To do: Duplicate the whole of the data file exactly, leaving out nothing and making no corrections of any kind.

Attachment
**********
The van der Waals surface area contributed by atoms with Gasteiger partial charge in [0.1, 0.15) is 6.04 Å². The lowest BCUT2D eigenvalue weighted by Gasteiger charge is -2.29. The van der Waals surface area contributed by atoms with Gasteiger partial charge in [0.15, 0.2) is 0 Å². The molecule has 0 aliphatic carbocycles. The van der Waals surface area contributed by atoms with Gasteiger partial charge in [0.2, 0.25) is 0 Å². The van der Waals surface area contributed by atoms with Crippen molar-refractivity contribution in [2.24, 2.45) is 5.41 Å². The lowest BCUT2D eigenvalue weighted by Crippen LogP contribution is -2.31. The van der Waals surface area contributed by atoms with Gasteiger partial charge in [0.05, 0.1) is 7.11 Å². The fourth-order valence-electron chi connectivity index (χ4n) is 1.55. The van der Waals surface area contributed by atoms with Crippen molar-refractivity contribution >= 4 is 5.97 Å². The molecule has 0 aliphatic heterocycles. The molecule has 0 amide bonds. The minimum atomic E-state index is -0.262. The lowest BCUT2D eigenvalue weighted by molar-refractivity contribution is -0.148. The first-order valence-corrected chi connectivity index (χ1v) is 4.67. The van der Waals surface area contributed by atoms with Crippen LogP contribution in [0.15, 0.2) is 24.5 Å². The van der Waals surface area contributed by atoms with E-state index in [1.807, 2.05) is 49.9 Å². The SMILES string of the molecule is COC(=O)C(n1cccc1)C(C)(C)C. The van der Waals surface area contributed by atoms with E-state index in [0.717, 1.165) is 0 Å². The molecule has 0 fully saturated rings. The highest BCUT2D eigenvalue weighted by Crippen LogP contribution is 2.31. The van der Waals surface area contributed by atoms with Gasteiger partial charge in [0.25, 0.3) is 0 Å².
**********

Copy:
The van der Waals surface area contributed by atoms with Gasteiger partial charge in [0.1, 0.15) is 6.04 Å². The lowest BCUT2D eigenvalue weighted by Gasteiger charge is -2.29. The van der Waals surface area contributed by atoms with Gasteiger partial charge in [0.15, 0.2) is 0 Å². The molecule has 0 aliphatic carbocycles. The van der Waals surface area contributed by atoms with Gasteiger partial charge in [0.2, 0.25) is 0 Å². The van der Waals surface area contributed by atoms with Crippen molar-refractivity contribution in [2.24, 2.45) is 5.41 Å². The lowest BCUT2D eigenvalue weighted by Crippen LogP contribution is -2.31. The van der Waals surface area contributed by atoms with Gasteiger partial charge in [0.05, 0.1) is 7.11 Å². The fourth-order valence-electron chi connectivity index (χ4n) is 1.55. The van der Waals surface area contributed by atoms with Crippen molar-refractivity contribution >= 4 is 5.97 Å². The molecule has 0 aliphatic heterocycles. The molecule has 0 amide bonds. The minimum atomic E-state index is -0.262. The lowest BCUT2D eigenvalue weighted by molar-refractivity contribution is -0.148. The first-order valence-corrected chi connectivity index (χ1v) is 4.67. The van der Waals surface area contributed by atoms with Crippen LogP contribution in [0.15, 0.2) is 24.5 Å². The van der Waals surface area contributed by atoms with E-state index in [1.807, 2.05) is 49.9 Å². The SMILES string of the molecule is COC(=O)C(n1cccc1)C(C)(C)C. The van der Waals surface area contributed by atoms with E-state index in [0.717, 1.165) is 0 Å². The molecule has 0 fully saturated rings. The highest BCUT2D eigenvalue weighted by Crippen LogP contribution is 2.31. The van der Waals surface area contributed by atoms with Gasteiger partial charge in [0.25, 0.3) is 0 Å².